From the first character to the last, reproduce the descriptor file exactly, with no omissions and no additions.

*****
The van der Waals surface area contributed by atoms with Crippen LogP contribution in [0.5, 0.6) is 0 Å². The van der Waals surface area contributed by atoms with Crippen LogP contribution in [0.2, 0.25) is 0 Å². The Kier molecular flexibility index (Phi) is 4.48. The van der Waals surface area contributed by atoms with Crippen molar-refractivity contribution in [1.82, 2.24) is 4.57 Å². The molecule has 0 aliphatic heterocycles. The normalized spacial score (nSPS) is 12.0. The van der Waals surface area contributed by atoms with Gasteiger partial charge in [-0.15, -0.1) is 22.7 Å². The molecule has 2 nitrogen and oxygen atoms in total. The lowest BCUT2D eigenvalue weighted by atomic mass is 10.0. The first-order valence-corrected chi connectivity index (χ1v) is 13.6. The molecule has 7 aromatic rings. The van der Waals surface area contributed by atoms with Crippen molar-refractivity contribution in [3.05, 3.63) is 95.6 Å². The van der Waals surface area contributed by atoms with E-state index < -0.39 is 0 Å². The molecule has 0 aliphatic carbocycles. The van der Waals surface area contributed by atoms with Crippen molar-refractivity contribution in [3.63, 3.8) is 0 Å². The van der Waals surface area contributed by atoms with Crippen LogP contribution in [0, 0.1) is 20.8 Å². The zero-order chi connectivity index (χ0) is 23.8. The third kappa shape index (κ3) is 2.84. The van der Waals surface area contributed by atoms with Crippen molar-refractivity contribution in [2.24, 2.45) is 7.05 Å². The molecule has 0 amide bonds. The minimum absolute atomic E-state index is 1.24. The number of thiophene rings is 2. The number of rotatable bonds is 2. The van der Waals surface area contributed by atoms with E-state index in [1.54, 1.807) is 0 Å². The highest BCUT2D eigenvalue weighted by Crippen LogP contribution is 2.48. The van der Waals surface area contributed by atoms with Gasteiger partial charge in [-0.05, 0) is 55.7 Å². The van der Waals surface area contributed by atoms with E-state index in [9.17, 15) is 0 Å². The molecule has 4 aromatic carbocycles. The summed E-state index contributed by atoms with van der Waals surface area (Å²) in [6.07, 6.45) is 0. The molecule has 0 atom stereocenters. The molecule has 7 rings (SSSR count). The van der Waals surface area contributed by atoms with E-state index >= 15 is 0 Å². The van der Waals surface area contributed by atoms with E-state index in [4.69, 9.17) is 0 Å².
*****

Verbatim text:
The van der Waals surface area contributed by atoms with Crippen LogP contribution in [0.5, 0.6) is 0 Å². The van der Waals surface area contributed by atoms with Crippen LogP contribution in [0.2, 0.25) is 0 Å². The Kier molecular flexibility index (Phi) is 4.48. The van der Waals surface area contributed by atoms with Crippen molar-refractivity contribution in [1.82, 2.24) is 4.57 Å². The molecule has 0 aliphatic heterocycles. The normalized spacial score (nSPS) is 12.0. The van der Waals surface area contributed by atoms with Gasteiger partial charge in [-0.15, -0.1) is 22.7 Å². The molecule has 2 nitrogen and oxygen atoms in total. The lowest BCUT2D eigenvalue weighted by atomic mass is 10.0. The first-order valence-corrected chi connectivity index (χ1v) is 13.6. The molecule has 7 aromatic rings. The van der Waals surface area contributed by atoms with Crippen molar-refractivity contribution in [3.05, 3.63) is 95.6 Å². The van der Waals surface area contributed by atoms with E-state index < -0.39 is 0 Å². The molecule has 0 aliphatic carbocycles. The van der Waals surface area contributed by atoms with Crippen molar-refractivity contribution in [3.63, 3.8) is 0 Å². The van der Waals surface area contributed by atoms with Crippen LogP contribution in [0, 0.1) is 20.8 Å². The zero-order chi connectivity index (χ0) is 23.8. The third kappa shape index (κ3) is 2.84. The van der Waals surface area contributed by atoms with Crippen molar-refractivity contribution in [2.24, 2.45) is 7.05 Å². The molecule has 0 amide bonds. The minimum absolute atomic E-state index is 1.24. The number of thiophene rings is 2. The number of rotatable bonds is 2. The van der Waals surface area contributed by atoms with E-state index in [1.54, 1.807) is 0 Å². The highest BCUT2D eigenvalue weighted by Crippen LogP contribution is 2.48. The van der Waals surface area contributed by atoms with Gasteiger partial charge in [-0.05, 0) is 55.7 Å². The van der Waals surface area contributed by atoms with E-state index in [9.17, 15) is 0 Å². The molecule has 4 aromatic carbocycles. The summed E-state index contributed by atoms with van der Waals surface area (Å²) in [6.07, 6.45) is 0. The molecule has 0 atom stereocenters. The molecule has 7 rings (SSSR count). The van der Waals surface area contributed by atoms with E-state index >= 15 is 0 Å². The van der Waals surface area contributed by atoms with E-state index in [4.69, 9.17) is 0 Å².